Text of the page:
Jaffa Gate Hostel

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Old City, Jerusalem, Israel

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Jaffa Gate Hostel Jerusalem Reviews

LYuri LYuri
2 reviews
If I could build a dream home... Sep 20, 2010
I review the Jaffa Gate Hostel of Jerusalem with a feeling of relief. A feeling of "Man, I should've done this years ago." The Jaffa Gate Hostel was my first ever hostel experience and it set a high bar and lasting impression. I visited Israel in January 2008 with some friends and my twin brother. My brother, much more experienced a traveler at the time, booked us a room at Jaffa Gate for $12/night (don't quote me on that one, but it sounds about right). Since then, during a 6 month stay in Israel a year later, and for each of my dozen or so visits to Jerusalem in that time, I'm certain to get a room at the Jaffa Gate and recommend it to everyone I know.

I decided I needed to review this hostel after I read some really awful and unfair reviews on the internet.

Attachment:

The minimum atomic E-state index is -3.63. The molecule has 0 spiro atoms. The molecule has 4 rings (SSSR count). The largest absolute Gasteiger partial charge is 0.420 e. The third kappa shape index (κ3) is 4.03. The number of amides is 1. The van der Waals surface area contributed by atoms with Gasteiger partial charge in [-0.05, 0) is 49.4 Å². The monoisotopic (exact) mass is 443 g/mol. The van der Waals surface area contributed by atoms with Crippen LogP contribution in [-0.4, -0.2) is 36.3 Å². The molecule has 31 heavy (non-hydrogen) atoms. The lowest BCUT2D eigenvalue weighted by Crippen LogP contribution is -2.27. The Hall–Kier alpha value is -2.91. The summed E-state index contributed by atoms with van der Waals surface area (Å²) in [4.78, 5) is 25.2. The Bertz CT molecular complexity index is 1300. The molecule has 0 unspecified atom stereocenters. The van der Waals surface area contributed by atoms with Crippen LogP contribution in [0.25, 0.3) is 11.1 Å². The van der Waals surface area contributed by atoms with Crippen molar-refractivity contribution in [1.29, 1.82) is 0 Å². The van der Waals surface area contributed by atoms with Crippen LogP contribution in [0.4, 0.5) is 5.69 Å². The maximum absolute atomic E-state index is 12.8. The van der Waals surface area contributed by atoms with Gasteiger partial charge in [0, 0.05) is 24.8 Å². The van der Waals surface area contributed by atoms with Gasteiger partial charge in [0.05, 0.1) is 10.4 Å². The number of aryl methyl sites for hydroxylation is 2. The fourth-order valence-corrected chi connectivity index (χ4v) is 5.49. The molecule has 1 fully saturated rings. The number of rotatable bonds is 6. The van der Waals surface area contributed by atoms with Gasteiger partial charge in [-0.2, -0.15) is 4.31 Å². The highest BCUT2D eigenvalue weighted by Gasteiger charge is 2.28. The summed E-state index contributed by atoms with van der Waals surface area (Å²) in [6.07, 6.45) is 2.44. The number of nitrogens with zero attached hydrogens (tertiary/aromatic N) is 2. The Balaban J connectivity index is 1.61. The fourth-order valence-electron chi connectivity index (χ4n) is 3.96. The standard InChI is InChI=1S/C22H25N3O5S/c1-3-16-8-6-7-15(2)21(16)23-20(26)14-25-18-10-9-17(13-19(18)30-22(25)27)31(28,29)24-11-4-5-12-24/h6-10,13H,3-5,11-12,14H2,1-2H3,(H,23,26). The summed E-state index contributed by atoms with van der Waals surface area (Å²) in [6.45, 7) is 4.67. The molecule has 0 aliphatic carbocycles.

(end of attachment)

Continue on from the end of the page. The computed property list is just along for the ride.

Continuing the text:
What must be noted about the Jaffa Gate Hostel is that IT IS NOT and I repeat IT IS ABSOLUTELY NOT for everyone. But it is certainly for me. And if it's for you, then there's no better place. As the title suggests - If I could build my dream home... it would be here. So clearly, location is the most important aspect of a hostel to me. The location can not be better. As soon as you come in through the - you'll never guess - the Jaffa Gate to the Old city of Jerusalem, before you get through the first main shook alley, but right at the entrance there, to the right a cafe-length, there is a teeny alley with some shops and small homes, wedged in between all this (and I do mean wedged, as the hostel does expand out after the entrance like a cone) is the Jaffa Gate Hostel. I can't say it's hard to miss, but it's not hard to find with every second local dying to show you where it is in expectation of some chump change. NOTE: This is something you may not like and me be uncomfortable with, but I have no problem denying anyone even a shekel just for pointing me to a hostel 50 yards away. And there are signs anyway, somewhere. When getting a hostel in Old City Jerusalem, you really don't want to get something deep in the city. It's not safe to walk around at night. And even if it is, it definitely doesn't feel that way. Plus, there's nothing to do. All the shops are closed, so it looks like you're walking through a complicated dungeon labyrinth. Not fun. As soon as you walk out of the hostel and make that 30 foot track out to the main square/towers at the entrance of the Jaffa Gate er... entrance, there's life all around you. It's like the tourist central hub of the Old City. Plenty of cafe's, restaurants and currency exchangers. Street vendors are of no short supply, either. At night, there's not much hustle and bustle, but right outside of the gate and 1 block to the left, there's a great shopping area with people out until the crack of dawn, and about 5 blocks up at the Ben Yehuda area (likely one of my favorite places in the world) there's a incredible tightly packed, calm, yet exciting at the same time, nightlife that is an absolute must. Never-the-less, while it's okay to come back to the hostel drunk, you can not drink there, and at the Jaffa gate square, it is okay to relax there with a drink in your hand but don't plan on getting wild. Respect your neighbors and they'll be good to you. It is, still, a great place to relax and gather with friends at night. During the day, I recommend venturing into the shuk. Get a map, it's a necessity. If you run into areas that sell things that don't seem like they're for tourists, wellll, you've gone too far. Turn around and go somewhere else. It can get tense there. The shuk entrance is a right after you get out of the Jaffa Gate entrance. The Armenian Quarter is to the left.